My Friend Leonard
James Frey’s characters just laugh. They don’t laugh heartily or drunkenly. They don’t bust out laughing. They don’t demurely cover their mouths and giggle. If we learn anything in his books about how someone might laugh it is how the narrator–a young Mr. Frey–responds to it. Chances are he will either laugh too or think the laugher is a fucker for doing so.
If you’ve read Frey’s 2003 debut, the best-selling rehab memoir A Million Little Pieces, you’re already acquainted with his shtick. He has unshackled himself from what most of us understand to be the rules of sentence structure and grammar. He alternates terse broken sentences with loquacious run-ons, and scorns quotation marks, colons, semicolons, adverbs, parentheses, and adjectives–stylistic tics that surely have Strunk and White spinning in their graves.
In his follow-up, My Friend Leonard, Frey has made peace with the comma, albeit nervously. But given the amount of dialogue–not to mention Frey’s nonstop inner monologue, his penchant for conversing with a dead woman, and his complicated relationships with his truck, a grave, a bottle of wine, and his pit bull puppies–quotation marks would have been welcome too. Many readers will find themselves counting lines back up the page to review, after a long run of dialogue, whether the exchange begins with “I speak” or “he speaks.”
But for all its narrative silliness, Frey’s annoying and confusing manner serves him well. His logorrhea draws you in, keeping you close as Frey’s tumultuous new life unfolds. Which is what you’ll need to hang tight to a story almost too fantastic to believe.
My Friend Leonard picks up where his first book leaves off. A Million Little Pieces ends with Frey, newly sober, leaving the residential treatment center where he has spent the last few months. He wound up in rehab after a police chase and minor crime spree committed during a spectacular multiweek crack ‘n’ booze-induced blackout. My Friend Leonard opens with Frey doing time in county jail on his felony convictions, anxious and nearing his release, reading War and Peace to an illiterate inmate. The Leonard of the title is a character introduced in A Million Little Pieces as Frey’s surrogate father, a fellow patient and loving sponsor. Leonard–whom Frey has repeatedly insisted in interviews is for real–is also high up in the world of organized crime.
At the end of their stint in rehab, the childless Leonard “adopts” Frey, asking him to let him help however Frey needs. Leonard’s character is the soul of the new book. He’s a movie fantasy of a mafioso, a warmly benevolent godfather. A man with deep pockets, living by a fierce ride-or-die moral code, he’s above the law, using his ill-gotten gains to lavish his friends with good times (fine meals, expensive art, hookers). He feeds, bankrolls, and houses Frey when he’s at his most wounded and raw. Leonard shows up with groceries; he guides Frey, and loves him unconditionally; he swoops down and protects Frey from himself and, sometimes, other people. He gives Frey a job in his organization dropping off packages and not asking questions, a job that earns Frey vast sums of cash. In exchange, Leonard asks nothing, save for being allowed the privilege to provide for his “son” and show him a good life. The sort of savior anyone would dream of, Leonard is essentially Old Testament God in a white Mercedes.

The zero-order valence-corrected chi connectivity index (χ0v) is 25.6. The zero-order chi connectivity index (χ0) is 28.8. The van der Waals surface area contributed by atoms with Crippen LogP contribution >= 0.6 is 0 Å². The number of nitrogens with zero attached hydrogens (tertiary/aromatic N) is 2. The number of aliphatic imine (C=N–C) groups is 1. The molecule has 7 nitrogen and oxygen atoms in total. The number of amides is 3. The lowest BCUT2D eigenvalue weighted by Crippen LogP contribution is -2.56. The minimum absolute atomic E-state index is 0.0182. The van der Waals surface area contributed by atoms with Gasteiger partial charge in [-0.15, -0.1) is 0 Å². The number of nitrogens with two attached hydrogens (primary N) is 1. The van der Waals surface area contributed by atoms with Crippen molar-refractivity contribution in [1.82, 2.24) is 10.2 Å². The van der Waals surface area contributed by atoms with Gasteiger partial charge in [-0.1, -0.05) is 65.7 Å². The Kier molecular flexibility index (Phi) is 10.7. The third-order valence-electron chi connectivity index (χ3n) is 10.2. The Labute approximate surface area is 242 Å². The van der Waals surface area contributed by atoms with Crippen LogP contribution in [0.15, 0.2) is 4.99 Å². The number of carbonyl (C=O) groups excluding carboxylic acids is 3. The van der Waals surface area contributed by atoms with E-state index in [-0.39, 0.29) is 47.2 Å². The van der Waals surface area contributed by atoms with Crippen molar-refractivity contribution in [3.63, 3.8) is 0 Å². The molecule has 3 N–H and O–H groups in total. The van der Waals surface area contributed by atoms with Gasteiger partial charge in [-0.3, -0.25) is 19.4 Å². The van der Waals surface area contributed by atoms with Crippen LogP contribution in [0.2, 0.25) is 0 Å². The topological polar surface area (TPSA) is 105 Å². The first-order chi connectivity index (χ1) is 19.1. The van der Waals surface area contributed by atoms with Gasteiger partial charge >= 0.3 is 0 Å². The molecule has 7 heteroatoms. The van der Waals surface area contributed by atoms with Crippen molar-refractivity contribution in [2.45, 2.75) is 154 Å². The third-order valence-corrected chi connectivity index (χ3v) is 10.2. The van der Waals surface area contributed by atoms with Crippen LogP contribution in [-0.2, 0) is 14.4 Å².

If Leonard is God, Frey is the prodigal son. He starts off scraping by as a doorman at a Chicago nightclub. He’s an emotional zombie, an insomniac whose sleep is fraught with cocained dreams, terrified to be sober, biding his time having vapid conversations with girls in bars and meaningful ones with the ghost of his dead girlfriend. After hooking up with Leonard, however, his spirit brightens and he becomes hopeful. He begins to learn how to love life. He buys a Picasso with his mob money. He gets a girlfriend. He writes a few screenplays, and on a lark he moves to LA to get a straight job. Within a few chapters he’s optioned some movies and directed some others. He’s a regular guy with a house in a canyon, living with the woman of his dreams and making Leonard proud–a far cry from the macho incorrigible who arrived at rehab toothless and kicking.
The whole story seems preposterous, but somehow it works, right down to the emotionally gutting surprise ending. Frey limits his characters to himself, his dogs, Leonard, a girlfriend or two, and Leonard’s henchman. But in doing so he insures that the story stays on track. He keeps his readers in his pocket, a velvet-lined emotional space where all the dramatic power comes from the way he grapples with life like a thin-skinned newborn. It plays like a perpetual season-ending cliffhanger: will he succeed or fail? And, most of all, it plays to two powerful fantasies: That we can be unconditionally loved, provided for by a big daddy who is as fierce as his love for us and will exact cold vengeance on anyone who threatens us with harm. And that no matter our wretchedness and failings, no matter how grievous our suffering, we too can be redeemed.